Monday, July 30, 2012
I would wager my generation may be the most nostalgic of all, simply because of how soon we became nostalgic, and how soon someone of our music reflected that. By my college years in the early 00s, it was already a thing to hang out, drink, and play old videogames. For whatever reason, the 'chillwave' music made by Ducktails, Washed Out, Toro Y Moi, and others gives the listener a nostalgic feel, and seems like it could only exist here and now, and only appeal to people like me. It brings to mind the glorious aspects of being young in the 80s and 90s without any consideration given to all the bad and serious stuff from those decades which rose tinted glasses help us glaze over. "Glaze" is a pretty good term to describe the music of Ducktails. After all, even the more traditional indie rock instrumentation on Ducktails III: Arcade Dynamics seems suffused with a half-baked predilection for effects pedals and cheap production. He could have something better than a used 4-track, but he keeps hocking it for weed money.
Landscapes represents the purest distillation of pre-Real Estate Ducktails, in which vocals infrequently appear, and when they do, they are either earnestly bizarre ('Spring') or sound dribbled from the mouth of someone on strong cold medication ('House Of Mirrors'). This is a lazier, giving-less-of-a-fuck time for Ducktails, bringing to mind the kind of music someone just-serious-enough about music would make while bored, stuck in town during a college Spring Break at their parents' house. On one hand the purposefully shitty/cheap and Casio sounding beats of 'Landrunner' and 'Welcome Home [I'm Back]' are true to the nostalgic, "I made this with a bunch of instruments I took from my parents' attic" spirit of the Ducktails project, but on the other hand, if this guy can afford so many effects pedals, I bet he could afford real drums.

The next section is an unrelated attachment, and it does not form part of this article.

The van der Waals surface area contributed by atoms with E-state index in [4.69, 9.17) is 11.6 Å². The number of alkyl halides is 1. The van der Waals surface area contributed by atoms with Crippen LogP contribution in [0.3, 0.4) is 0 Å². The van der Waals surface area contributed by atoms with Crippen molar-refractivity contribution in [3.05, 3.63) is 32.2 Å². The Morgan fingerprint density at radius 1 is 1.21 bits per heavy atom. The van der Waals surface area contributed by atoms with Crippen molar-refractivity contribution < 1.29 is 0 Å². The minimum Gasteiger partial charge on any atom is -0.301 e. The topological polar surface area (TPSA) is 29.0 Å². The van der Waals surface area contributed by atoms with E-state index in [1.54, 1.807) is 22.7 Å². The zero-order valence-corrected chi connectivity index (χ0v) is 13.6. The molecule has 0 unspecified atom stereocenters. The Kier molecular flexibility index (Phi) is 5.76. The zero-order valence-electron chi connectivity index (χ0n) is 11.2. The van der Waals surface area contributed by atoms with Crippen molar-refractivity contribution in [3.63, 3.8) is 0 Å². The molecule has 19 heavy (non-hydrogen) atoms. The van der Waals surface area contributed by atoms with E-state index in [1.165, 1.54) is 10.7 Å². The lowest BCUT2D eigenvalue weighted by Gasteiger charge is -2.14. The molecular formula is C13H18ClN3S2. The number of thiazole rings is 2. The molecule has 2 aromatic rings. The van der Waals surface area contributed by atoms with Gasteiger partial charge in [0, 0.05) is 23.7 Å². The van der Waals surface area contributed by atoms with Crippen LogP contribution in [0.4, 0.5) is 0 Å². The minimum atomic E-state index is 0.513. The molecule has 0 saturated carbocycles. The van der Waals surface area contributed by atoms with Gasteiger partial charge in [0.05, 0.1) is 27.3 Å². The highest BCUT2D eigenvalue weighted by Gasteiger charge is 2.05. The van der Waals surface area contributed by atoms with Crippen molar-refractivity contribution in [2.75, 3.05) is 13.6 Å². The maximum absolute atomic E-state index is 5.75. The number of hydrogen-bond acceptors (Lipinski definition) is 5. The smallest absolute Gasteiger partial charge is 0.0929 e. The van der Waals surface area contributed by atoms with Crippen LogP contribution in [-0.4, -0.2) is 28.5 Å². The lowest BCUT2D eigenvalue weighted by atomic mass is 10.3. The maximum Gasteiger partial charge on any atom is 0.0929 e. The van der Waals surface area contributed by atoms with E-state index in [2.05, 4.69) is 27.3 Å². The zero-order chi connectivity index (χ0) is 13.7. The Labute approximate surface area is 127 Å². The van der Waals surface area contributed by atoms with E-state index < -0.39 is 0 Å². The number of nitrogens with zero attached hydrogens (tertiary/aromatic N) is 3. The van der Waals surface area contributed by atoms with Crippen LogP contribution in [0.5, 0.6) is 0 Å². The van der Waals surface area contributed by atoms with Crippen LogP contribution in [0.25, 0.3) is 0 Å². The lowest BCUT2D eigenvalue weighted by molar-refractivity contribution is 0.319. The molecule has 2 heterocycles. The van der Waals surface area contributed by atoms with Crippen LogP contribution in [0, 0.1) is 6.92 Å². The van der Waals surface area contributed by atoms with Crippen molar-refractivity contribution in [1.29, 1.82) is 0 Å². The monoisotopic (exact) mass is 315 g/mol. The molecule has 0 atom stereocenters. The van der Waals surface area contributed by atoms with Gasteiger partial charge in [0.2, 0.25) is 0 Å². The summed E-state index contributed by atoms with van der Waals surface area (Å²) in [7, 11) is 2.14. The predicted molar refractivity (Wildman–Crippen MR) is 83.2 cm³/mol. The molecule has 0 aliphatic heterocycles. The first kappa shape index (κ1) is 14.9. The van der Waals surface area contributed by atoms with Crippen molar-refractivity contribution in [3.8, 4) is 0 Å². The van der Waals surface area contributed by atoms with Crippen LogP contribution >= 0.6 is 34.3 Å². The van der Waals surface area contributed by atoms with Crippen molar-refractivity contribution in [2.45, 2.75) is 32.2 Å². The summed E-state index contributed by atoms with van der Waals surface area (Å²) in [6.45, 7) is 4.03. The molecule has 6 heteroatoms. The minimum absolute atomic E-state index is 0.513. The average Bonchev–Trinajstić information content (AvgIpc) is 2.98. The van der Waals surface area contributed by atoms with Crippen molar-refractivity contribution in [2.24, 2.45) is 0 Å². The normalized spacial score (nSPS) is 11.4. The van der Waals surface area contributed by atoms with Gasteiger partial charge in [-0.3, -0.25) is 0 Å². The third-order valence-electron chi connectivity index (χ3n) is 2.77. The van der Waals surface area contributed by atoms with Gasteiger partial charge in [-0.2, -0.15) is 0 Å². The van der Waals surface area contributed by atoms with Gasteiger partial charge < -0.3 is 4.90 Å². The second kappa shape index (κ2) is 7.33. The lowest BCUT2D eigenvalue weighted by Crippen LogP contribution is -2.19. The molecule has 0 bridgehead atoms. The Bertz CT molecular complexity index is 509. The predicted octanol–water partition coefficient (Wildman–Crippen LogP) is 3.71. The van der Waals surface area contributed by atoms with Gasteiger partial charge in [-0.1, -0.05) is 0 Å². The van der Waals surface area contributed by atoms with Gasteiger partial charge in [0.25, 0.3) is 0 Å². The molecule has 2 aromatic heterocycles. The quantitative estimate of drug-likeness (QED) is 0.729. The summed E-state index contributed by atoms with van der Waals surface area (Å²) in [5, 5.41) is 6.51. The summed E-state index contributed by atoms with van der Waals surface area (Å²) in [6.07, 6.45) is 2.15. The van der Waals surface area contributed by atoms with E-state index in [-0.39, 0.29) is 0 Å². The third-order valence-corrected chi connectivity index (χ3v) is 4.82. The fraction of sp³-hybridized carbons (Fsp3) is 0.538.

Wait, wasn't that sort of what Ducktails III ended up sounding like? Hmmm, yeah, I suppose so. In which case we arrive at why I love Landscapes in spite of its accidental or willful incompetence. It takes many a productive stoned afternoon and vision to produce tracks like the Boards Of Canada-esque 'Deck Observatory' or the shimmering guitar showpiece 'Wishes', and I admire any man who has one or both of those things. Stoned afternoons and vision, I mean. Ducktails III may be the better overall record, and Ducktails II is an underrated lo-fi classic, but neither has the perfect ability to incite nostalgia in me, or to approximate what it's like to spend your days playing 8-bit Nintendo games while eating Count Chocula and drinking cheap beer at a friends' apartment.